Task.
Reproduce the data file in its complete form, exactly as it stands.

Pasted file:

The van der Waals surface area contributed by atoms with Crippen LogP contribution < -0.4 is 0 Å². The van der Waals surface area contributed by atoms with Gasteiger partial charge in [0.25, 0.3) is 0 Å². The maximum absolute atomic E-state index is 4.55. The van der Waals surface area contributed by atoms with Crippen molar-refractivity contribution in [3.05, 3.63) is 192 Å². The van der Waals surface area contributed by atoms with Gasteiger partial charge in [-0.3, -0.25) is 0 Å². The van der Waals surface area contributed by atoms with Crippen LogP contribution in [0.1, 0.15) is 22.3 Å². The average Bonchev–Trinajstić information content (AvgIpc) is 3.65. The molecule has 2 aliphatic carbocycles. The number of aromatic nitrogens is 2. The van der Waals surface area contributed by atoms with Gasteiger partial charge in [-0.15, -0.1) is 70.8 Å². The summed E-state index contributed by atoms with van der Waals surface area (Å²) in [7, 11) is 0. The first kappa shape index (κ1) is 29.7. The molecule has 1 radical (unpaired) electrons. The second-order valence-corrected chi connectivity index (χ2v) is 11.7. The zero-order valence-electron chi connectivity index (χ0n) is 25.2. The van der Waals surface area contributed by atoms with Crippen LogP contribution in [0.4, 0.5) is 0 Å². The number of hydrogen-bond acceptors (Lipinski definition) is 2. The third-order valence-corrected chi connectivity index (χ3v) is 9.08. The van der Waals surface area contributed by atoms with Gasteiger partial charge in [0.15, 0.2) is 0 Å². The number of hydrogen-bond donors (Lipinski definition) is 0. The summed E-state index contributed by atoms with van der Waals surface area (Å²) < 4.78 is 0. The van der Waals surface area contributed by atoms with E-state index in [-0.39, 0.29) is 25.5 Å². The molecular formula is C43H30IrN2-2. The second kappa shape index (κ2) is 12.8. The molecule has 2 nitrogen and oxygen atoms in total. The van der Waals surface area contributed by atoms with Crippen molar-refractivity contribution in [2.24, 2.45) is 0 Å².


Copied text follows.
The van der Waals surface area contributed by atoms with Crippen LogP contribution < -0.4 is 0 Å². The van der Waals surface area contributed by atoms with Gasteiger partial charge in [0.25, 0.3) is 0 Å². The maximum absolute atomic E-state index is 4.55. The van der Waals surface area contributed by atoms with Crippen molar-refractivity contribution in [3.05, 3.63) is 192 Å². The van der Waals surface area contributed by atoms with Gasteiger partial charge in [-0.3, -0.25) is 0 Å². The van der Waals surface area contributed by atoms with Crippen LogP contribution in [0.1, 0.15) is 22.3 Å². The average Bonchev–Trinajstić information content (AvgIpc) is 3.65. The molecule has 2 aliphatic carbocycles. The number of aromatic nitrogens is 2. The van der Waals surface area contributed by atoms with Gasteiger partial charge in [-0.15, -0.1) is 70.8 Å². The summed E-state index contributed by atoms with van der Waals surface area (Å²) in [7, 11) is 0. The first kappa shape index (κ1) is 29.7. The molecule has 1 radical (unpaired) electrons. The second-order valence-corrected chi connectivity index (χ2v) is 11.7. The zero-order valence-electron chi connectivity index (χ0n) is 25.2. The van der Waals surface area contributed by atoms with Crippen LogP contribution in [0.4, 0.5) is 0 Å². The number of hydrogen-bond acceptors (Lipinski definition) is 2. The third-order valence-corrected chi connectivity index (χ3v) is 9.08. The van der Waals surface area contributed by atoms with Gasteiger partial charge in [0.15, 0.2) is 0 Å². The number of hydrogen-bond donors (Lipinski definition) is 0. The summed E-state index contributed by atoms with van der Waals surface area (Å²) < 4.78 is 0. The van der Waals surface area contributed by atoms with E-state index in [-0.39, 0.29) is 25.5 Å². The molecular formula is C43H30IrN2-2. The second kappa shape index (κ2) is 12.8. The molecule has 2 nitrogen and oxygen atoms in total. The van der Waals surface area contributed by atoms with Crippen molar-refractivity contribution in [2.24, 2.45) is 0 Å².